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The underground press of the Vietnam era An annotated bibliography

The underground press of the Vietnam era An annotated bibliography Despite the title of this bibliography, there was not a truly underground press in the United States during the 1960s and 1970s. The phrase is amisnomer, reputedly coined on the spur of the moment in 1966 by Thomas Forcade when asked to describe the newly established news service, Underground Press Syndicate, of which he was an active member. The papers mentioned in this bibliography, except for the publications of the Weather Underground, were not published by secretive, covert organizations. Freedom of the press and of expression is protected by the First Amendment to the Constitution, although often only symbolically as the experience of the undergrounds will show, and most of the publications that fall into the underground described herein maintained public offices, contracted with commercial printers, and often used the U.S. Postal Service to distribute their publications. http://www.deepdyve.com/assets/images/DeepDyve-Logo-lg.png Reference Services Review Emerald Publishing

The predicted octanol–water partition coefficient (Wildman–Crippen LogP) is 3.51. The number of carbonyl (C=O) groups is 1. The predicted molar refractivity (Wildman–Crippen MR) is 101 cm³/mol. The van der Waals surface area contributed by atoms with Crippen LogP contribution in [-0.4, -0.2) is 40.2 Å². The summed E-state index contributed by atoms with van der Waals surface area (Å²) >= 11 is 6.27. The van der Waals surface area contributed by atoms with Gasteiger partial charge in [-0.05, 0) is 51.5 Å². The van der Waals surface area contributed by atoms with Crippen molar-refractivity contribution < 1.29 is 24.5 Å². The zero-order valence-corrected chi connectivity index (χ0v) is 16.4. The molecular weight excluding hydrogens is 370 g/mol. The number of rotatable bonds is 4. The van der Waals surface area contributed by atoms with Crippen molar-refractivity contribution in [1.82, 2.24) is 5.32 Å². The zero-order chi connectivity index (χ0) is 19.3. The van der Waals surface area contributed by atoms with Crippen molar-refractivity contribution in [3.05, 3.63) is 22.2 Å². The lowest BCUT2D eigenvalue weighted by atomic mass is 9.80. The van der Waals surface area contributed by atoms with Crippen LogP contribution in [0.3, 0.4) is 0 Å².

The underground press of the Vietnam era An annotated bibliography

Reference Services Review , Volume 18 (4): 21 – Apr 1, 1990

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Publisher
Emerald Publishing
Copyright
Copyright © Emerald Group Publishing Limited
ISSN
0090-7324
DOI
10.1108/eb049109
Publisher site
See Article on Publisher Site

Abstract

Despite the title of this bibliography, there was not a truly underground press in the United States during the 1960s and 1970s. The phrase is amisnomer, reputedly coined on the spur of the moment in 1966 by Thomas Forcade when asked to describe the newly established news service, Underground Press Syndicate, of which he was an active member. The papers mentioned in this bibliography, except for the publications of the Weather Underground, were not published by secretive, covert organizations. Freedom of the press and of expression is protected by the First Amendment to the Constitution, although often only symbolically as the experience of the undergrounds will show, and most of the publications that fall into the underground described herein maintained public offices, contracted with commercial printers, and often used the U.S. Postal Service to distribute their publications.

Journal

Reference Services ReviewEmerald Publishing

Published: Apr 1, 1990

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